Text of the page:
@lilcecesworld And this is in no way me trying to make light of people who do struggle with a ED, or promote “girl dinner” and not eating a well balanced meal either. Bc i know how people love to take everything anything the wrong way these days. #grwm #makeup #beauty #grwmmakeup #grwmroutine #girldinner ♬ original sound – Cecelia Fales
A second nutritionist and health coach, Kathrine Kofoed, told The New York Times, “It’s a pleasant departure from diet culture, and from all these rigid expectations of what food should be. I see so many more issues for people with overeating and restricting and then perhaps binging, or just having this very complicated and often disordered relationship with food.”
Kofoed also expressed that there are benefits in finding joy and pleasure in the meals we are eating, and many TikTok users express how girl dinner brings them joy because they have the freedom to eat what they want.
Whether your perception of girl dinner is good or bad, the trend is viral and may persist on social media platforms for some time to come regardless of conflicting feelings towards it. The beauty of social media is that it gives you the power to share your own story and voice. It is a possibility to share your love for girl dinner and your own favorite meal, and it is also a possibility to advocate for healthy balanced diets.
Brands and Girl Dinner
Girl dinner definitely provides an opportunity for brands to join in. In fact, some already have. Popeye’s released its version of girl dinner, which includes an array of its classic sides and is available through online ordering.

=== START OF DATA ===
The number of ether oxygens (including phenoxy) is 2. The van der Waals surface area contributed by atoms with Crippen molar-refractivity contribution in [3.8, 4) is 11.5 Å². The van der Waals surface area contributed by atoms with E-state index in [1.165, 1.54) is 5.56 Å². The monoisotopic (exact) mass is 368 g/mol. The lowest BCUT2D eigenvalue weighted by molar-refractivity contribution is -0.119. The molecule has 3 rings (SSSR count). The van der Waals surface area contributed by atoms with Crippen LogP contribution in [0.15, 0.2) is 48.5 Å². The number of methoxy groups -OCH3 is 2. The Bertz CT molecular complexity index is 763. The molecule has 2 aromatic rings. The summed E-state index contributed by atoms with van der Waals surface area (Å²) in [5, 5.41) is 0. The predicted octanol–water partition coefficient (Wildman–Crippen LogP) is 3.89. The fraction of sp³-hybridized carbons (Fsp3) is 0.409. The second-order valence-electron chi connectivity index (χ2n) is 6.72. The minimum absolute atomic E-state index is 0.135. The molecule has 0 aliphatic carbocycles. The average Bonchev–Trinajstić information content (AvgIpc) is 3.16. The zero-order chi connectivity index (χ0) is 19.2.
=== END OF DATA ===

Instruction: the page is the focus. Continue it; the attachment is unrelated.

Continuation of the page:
It is not a guarantee that girl dinner will become an evergreen trend, but it also has the potential to last a bit longer than some other fast-disappearing trends, such as corecore. Whether it will last or not, if brands want to participate, they should jump in quickly!
This trend would work best with consumer packaged goods marketing or food and beverage brands, but with some added creativity, nearly any industry can join in. Take a look at these suggestions for creating girl dinner content as a brand:
- Go the original route by creating aesthetic charcuterie, tapas, or bento-style food videos.
- Select your creator carefully, and monitor their past content to ensure you will not end up in hot water due to a creator with a questionable past.
- Take a satirical approach and make it known to audiences that it is comedic.
- Use creativity to capture the essence of the trend, while also showcasing a balanced meal.
Trends move quickly, and we cannot predict exactly how much longer girl dinner will be in the spotlight. But while it is here, move in mindfully and give it a try!